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Liberals strike deal with NDP to avert federal election

OTTAWA (NEWS 1130) — The federal government has reached a deal that will see the opposition NDP support this week’s throne speech.

That means the government won’t fall on a non-confidence vote.

NDP Leader Jagmeet Singh had demanded the Liberals maintain financial supports for out-of-work Canadians and make sick leave more available.

The government already made changes to ensure those switching to employment insurance when the Canadian Emergency Response Benefit ends will continue to receive $500 a week.

“There is a time crunch,” Singh said of the bill getting passed through the House of Commons.

“Because the Liberal government poorly planned out their shutting down a parliament and bringing in the throne speech now just days before CERB is going to end, we need to speed up the passage of this legislation so that it gets in place quickly and so that there’s not a break in support for families that need the support,” he added.

“So, yes, a part of the agreement is to make sure this passes very quickly so that the help can get out to Canadians right away.”

Singh hopes it can be passed within one or two days.

The federal Liberals introduced legislation Thursday that included a package of three benefits and an expanded employment insurance program to support Canadians through the COVID-19 pandemic.

The legislation includes a plan to increase weekly benefits for unemployed workers to $500 a week, up from the $400 proposed in August. That would bring the value of the payments on par with the Canada Emergency Response Benefit, which is set to end this weekend.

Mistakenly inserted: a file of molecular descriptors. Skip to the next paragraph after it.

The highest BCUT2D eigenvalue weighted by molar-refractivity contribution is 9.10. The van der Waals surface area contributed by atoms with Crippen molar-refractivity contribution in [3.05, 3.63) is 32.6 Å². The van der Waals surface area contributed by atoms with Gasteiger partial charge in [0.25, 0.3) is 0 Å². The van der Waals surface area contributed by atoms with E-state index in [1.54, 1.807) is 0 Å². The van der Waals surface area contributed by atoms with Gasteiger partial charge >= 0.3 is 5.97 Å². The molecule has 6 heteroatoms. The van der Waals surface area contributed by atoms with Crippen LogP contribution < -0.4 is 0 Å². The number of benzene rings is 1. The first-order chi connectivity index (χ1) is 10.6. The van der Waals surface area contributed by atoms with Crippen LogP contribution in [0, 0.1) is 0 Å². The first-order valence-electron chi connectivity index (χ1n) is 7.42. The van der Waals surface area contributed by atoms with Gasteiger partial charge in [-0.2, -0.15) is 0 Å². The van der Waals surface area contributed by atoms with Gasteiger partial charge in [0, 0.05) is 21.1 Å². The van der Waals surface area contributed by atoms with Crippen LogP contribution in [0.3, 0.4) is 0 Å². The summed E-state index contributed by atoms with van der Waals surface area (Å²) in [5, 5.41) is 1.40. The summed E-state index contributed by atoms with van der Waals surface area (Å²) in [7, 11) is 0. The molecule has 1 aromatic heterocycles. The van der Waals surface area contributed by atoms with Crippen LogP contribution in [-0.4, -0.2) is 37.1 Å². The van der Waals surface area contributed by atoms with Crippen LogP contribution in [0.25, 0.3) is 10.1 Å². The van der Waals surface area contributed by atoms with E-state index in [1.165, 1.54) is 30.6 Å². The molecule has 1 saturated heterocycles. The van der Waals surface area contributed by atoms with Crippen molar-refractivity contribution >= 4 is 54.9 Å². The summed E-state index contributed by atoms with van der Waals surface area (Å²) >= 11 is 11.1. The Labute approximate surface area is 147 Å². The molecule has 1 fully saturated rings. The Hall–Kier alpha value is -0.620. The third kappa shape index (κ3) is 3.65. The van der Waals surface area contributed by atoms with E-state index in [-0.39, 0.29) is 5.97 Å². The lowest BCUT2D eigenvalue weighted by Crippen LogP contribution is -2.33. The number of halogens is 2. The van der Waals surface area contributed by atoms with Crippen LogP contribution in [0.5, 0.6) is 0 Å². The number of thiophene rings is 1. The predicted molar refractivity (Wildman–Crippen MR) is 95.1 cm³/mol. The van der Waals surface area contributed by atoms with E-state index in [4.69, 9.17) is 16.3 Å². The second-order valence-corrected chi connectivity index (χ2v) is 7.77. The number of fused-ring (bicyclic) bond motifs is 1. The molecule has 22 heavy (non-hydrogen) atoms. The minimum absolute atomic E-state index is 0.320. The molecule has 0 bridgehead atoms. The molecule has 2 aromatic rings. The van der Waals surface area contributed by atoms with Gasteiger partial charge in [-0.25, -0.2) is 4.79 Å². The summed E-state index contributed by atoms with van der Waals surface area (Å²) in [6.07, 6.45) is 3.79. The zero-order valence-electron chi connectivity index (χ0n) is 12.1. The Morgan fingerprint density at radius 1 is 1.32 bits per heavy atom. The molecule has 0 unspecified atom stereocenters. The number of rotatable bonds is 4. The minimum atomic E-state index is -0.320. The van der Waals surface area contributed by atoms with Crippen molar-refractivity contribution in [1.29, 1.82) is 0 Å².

The $37-billion package also includes benefits for anyone staying home because they’re ill or taking care of a child or family member due to pandemic-related reasons.

The Conservatives have been vocal about their opposition to the throne speech, which was delivered on Wednesday and made promises of a national childcare system, extension of the wage subsidy, a national long-term care standard, and speeding up the creation of national pharmacare.

Conservative deputy leader Candice Bergen said the party can’t support the throne speech because it fails to address the priorities of the country.

The Bloc Quebecois has also raised its doubts when it comes to the promises outlined in the speech.

The confidence vote is to take place early next month. The Liberals need support from one of the other major parties to avert a federal election.

The throne speech also committed to extending the Canada Emergency Wage Subsidy program until next summer and creating a million jobs, as well as accelerating national long-term care standards and a national pharmacare program.

The throne speech also included a goal of ending homelessness in the country by creating affordable housing, and plans to create legislation to address systemic racism in Canada.

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